I actually don’t know, Sansa is my absolute least favorite character on the whole show, because she has no real personality. Even characters like Joffrey or Cersei make you FEEL something when you watch them. You hate them, but the point is that you’re passionate about them. I cared about what happened to Joffrey, and unashamedly cheered at the death of a young boy in the arms of his mother on his wedding day. I will cheer just as loudly when (if) Cersei dies. But the point is that I care about what happens to them. Ramsay makes me curious, and I’m still waiting for someone to kill him, but I don’t hate him, and I care more about him than I do about Sansa. I just can’t care about her. She annoys me, and whenever she appears on the screen, it’s a good time to refill my tea, or check my email, while I wait for someone interesting to move the story along, because she’s absolutely not capable of progressing the story on her own.

    I’m rambling. The point is that yes, I agree with you, that this outrage over that scene makes no sense, expecially when there was no outrage over the Cersei/Jaime scene, or the human hunting scene.

  4. I’m not up to speed on with all the responses to the episode, but I don’t think the backlash is about the ir/relevance of the scene.

    “In this case, the rape of Sansa was totally relevant to the story being told. Awful and sad and terrible, but relevant.”

    It was relevant, but what was its purpose?

    The symbol makes sense — Sansa = the North, so Ramsay rapes of Sansa/the North — but the audience didn’t need it. There is no question that Ramsay will “rape” the North. The concept didn’t need symbolic reinforcement.

    “Did we expect rose petals on the bed?”

    It was in character and expected, but was it necessary?

    Nobody expected rose petals because the writers already established Ramsay as an evil motherfucker through plot details like the ex-girlfriend hunt you mentioned. Perhaps that’s why there were no angry tweets about her — because that scene served to expand scope and depth of Ramsay’s evil nature.

    Since we already know Ramsay is evil and see Sansa as sympathetic, it doesn’t make sense to me why the writers chose to reinforce what the audience already knows/feels (in a big way). I don’t understand the purpose.

    (Now, if your argument is that there was no other way Ramsay could have treated her, then I agree to some extent. I might wonder whether there might have been some other choice — not rose petals, but perhaps foreshadowing violence and stalling it somehow?)

    “last season’s creepy twincest scene that seemed to suggest nonconsensual sex could be a byproduct of intense desire and emotion”

    I disagree. In my mind, that plot point was a vehicle for character development. It showed Cersei as sympathetic for a split second, and more importantly, it showed that Jaime could be a sadistic, selfish motherfucker towards someone he feels genuine tenderness towards. It’s a special sort of cruel to rape a mother against the dead body of her son (and his son). It also marked a complete 180 from his discussion of rape with Brienne where he seemed to show some compassion. It contributed to both of their characters.

    Anyway, I agree that Sansa’s rape is a symbol — one that’s ‘relevant’ and makes sense — I just don’t see a reason for it. It provided no new development of Ramsay’s or Sansa’s characters (or the North) and it didn’t make us see any of them in a different light (Ramsay’s still evil; Sansa’s still sympathetic).

    Who it may provide some development for is Theon, which is part of why I didn’t like the writers’ choices in this scene. Two thoughts: 1) I suspect witnessing Sansa’s rape will be some sort of turning point for Theon, which means a Sansa’s rape was a vehicle for his character development. 2) The pain and horror the audience witnesses is Theon’s, not Sansa’s, which again, appears to use Sansa’s rape as a vehicle for something/someone else’s development as sympathetic, perhaps setting him up for redemption. Both of those possibilities don’t sit well with me for obvious reasons.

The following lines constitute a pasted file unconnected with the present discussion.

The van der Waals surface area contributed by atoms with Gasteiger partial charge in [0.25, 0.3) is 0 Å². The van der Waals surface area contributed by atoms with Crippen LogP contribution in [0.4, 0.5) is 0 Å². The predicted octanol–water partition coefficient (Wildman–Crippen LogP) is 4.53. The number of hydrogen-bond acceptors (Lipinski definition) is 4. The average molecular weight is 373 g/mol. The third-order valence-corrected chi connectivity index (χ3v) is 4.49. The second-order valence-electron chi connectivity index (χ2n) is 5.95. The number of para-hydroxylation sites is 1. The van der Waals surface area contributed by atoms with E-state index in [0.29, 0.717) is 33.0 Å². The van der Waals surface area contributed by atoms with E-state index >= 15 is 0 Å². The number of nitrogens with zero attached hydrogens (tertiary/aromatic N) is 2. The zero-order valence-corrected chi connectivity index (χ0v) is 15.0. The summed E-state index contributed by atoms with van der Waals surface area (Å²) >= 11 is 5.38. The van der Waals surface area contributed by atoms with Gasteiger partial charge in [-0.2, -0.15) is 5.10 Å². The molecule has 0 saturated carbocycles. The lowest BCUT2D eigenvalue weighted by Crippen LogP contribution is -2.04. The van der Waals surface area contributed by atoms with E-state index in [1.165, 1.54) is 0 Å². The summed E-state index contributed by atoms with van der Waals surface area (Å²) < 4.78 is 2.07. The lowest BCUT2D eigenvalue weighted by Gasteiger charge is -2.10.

I’ll absolutely continue to watch, but I didn’t like the scene (It wasn’t necessary or useful), and I understand why there are such strong feelings about it. Of course, future episodes may reveal a reason for the scene and prove me wrong (I hope).

    1. I agree that Sansa’s rape is a symbol — one that’s ‘relevant’ and makes sense — I just don’t see a reason for it. It provided no new development of Ramsay’s or Sansa’s characters (or the North) and it didn’t make us see any of them in a different light (Ramsay’s still evil; Sansa’s still sympathetic).

      There’s no way to know if it had purpose until we see the coming episodes. It could be a defining moment in the development of the Sansa character or it could be a gratuitous throwaway. I seriously doubt it’s that, but only time can tell.

  5. First, a bit of background. I was away on a work assignment for a month, so a month of GOT ended up on the DVR. So I did not see the rape episode in real time. But I had no choice but to see all the resulting headlines. I had to see the intro on a couple to be sure, but as soon as I saw rape and GOT in the same headline, I knew it was Sansa and Ramsey. I mean, DUH.

    Then, we finally got around to that episode last night and after all the sound and fury about it earlier this week, my only reaction to the scene in that context was – that’s IT ?!!?!

    You have to be kidding me. Ridiculous

    The fact of the matter is that the idea that there is some horrific “rape culture” in the US and that somehow gratuitous depictions of rape are part of that is utter nonsense. The very idea of “rape culture” is a myth being perpetuated to serve a political agenda. Furthermore, the kind of person committing actual rape as depicted in GOT is perpetrated by evil psychopaths. It isn’t about sex, it’s about power and people like that are not swayed to commit or not commit rape by seeing a tepid rape scene like that on TV. That kind of behavior is not caused or even aided by pop culture anymore than killers are inspired to commit murder by playing Grand Theft Auto. That kind of pop culture / pop psychology depiction of human behavior is infantile in the extreme.

    Somehow causing entertainment media in all its forms from self-censoring rape scenes will not reduce the instances of rape by a single occurrence.

    The world would be a much better place if we could find a way to focus on things that actually matter rather than a bunch of overblown fake outrage over a rape scene in GOT.

    And as someone else up above already said, the impending storyline of the opression and violence heaped on gays is far more disturbing than this “rape”, nevermind Ramsey’s horrific treatment and castration of Theon.

    All told, the reaction to this was far more political than anything else. And I virtually guarantee 80% or more of the reaction is by people that don’t or didn’t even watch the show.